Call for Abstracts

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Technical Committee

Satellite Division Chair
Patricia Doherty, Boston College

Program Co-Chairs: 
Dr. Zainab Syed, TDK, Canada
Dr. Mathieu Joerger, Virginia Tech

Technical Chairs:
Commercial and Policy Tracks
Dr. Daniele Borio, European Commission, JRC, Italy
Dr. Mohammed Khider, Google
Laura Norman, Hexagon, Canada

Research Tracks
Dr. Fabio Dovis, Politecnico di Torino, Italy
Dr. Rong Yang, Shanghai Jiao Tong University, China
Dr. Zhen Zhu, East Carolina University

Tutorials Chair
Dr. John Raquet, IS4S

Plenary Session Chair
Sandy Kennedy, Hexagon, Canada

Submit Your Abstract

Abstract Deadline: March 4, 2022

Technical Session Topics

 

Autonomous and Safety Critical Applications

Track Chair: Laura Norman, Hexagon | NovAtel, Canada

AUGMENTATION SERVICES, INTEGRITY AND AUTHENTICATION
Provision of new products, services, and techniques enhancing precision, integrity, robustness, and trust for safety critical and autonomous needs. Papers on network-based techniques, integer ambiguity resolution, bandwidth efficient communication, multi-GNSS/frequency solutions, server/network-based services for authentication, integrity, and precision. Also includes, use cases and applications highlighting the benefits and challenges of PPP solutions from a user's perspective, and augmentation services for mobile applications.  High performance and safety critical applications using SBAS, GBAS and ARAIM.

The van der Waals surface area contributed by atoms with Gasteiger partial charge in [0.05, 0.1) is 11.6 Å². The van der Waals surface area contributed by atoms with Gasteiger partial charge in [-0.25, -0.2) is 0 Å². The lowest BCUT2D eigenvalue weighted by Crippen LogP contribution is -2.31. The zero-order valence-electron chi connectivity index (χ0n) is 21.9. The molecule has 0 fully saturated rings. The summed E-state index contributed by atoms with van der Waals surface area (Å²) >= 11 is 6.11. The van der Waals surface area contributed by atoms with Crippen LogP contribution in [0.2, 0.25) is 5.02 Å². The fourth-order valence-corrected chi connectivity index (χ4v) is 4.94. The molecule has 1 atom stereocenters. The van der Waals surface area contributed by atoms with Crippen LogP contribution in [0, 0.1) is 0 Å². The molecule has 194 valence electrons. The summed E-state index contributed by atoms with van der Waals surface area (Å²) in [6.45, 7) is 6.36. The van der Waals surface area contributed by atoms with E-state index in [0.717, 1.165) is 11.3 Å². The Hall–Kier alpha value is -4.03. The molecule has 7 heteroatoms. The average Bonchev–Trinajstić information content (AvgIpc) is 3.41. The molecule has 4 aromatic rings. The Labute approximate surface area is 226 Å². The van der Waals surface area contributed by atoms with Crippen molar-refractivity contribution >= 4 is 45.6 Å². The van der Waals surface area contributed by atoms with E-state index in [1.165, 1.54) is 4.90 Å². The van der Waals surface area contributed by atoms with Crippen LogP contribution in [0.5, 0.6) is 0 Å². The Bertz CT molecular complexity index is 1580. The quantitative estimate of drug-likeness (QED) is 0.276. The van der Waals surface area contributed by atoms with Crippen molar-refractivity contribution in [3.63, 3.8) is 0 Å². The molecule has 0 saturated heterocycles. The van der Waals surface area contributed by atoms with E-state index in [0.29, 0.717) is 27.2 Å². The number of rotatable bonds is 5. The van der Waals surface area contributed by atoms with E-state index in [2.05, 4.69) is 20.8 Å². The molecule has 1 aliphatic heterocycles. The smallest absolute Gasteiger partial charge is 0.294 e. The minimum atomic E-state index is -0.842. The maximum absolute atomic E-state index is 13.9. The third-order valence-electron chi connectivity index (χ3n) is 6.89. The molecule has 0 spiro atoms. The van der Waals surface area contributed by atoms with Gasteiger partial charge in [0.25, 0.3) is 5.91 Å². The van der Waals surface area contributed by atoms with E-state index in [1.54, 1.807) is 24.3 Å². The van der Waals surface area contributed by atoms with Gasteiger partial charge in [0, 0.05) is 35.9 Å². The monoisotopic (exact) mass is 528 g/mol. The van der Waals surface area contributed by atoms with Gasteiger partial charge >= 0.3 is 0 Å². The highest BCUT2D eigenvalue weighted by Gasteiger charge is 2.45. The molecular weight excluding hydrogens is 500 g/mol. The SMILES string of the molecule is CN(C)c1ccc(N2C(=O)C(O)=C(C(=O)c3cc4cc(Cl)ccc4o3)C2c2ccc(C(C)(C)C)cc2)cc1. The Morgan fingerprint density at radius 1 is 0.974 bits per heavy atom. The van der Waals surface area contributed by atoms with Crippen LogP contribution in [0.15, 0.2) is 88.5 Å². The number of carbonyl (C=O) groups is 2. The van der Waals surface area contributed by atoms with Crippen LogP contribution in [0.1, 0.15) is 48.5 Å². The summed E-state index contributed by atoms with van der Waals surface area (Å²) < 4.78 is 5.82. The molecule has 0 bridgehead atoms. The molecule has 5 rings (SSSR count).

Co-chairs:
Dr. Paul Alves, Hexagon’s Autonomy & Positioning Division, Canada
Dr. Santiago Perea Diaz, European Space Agency, The Netherlands

AUTONOMOUS APPLICATIONS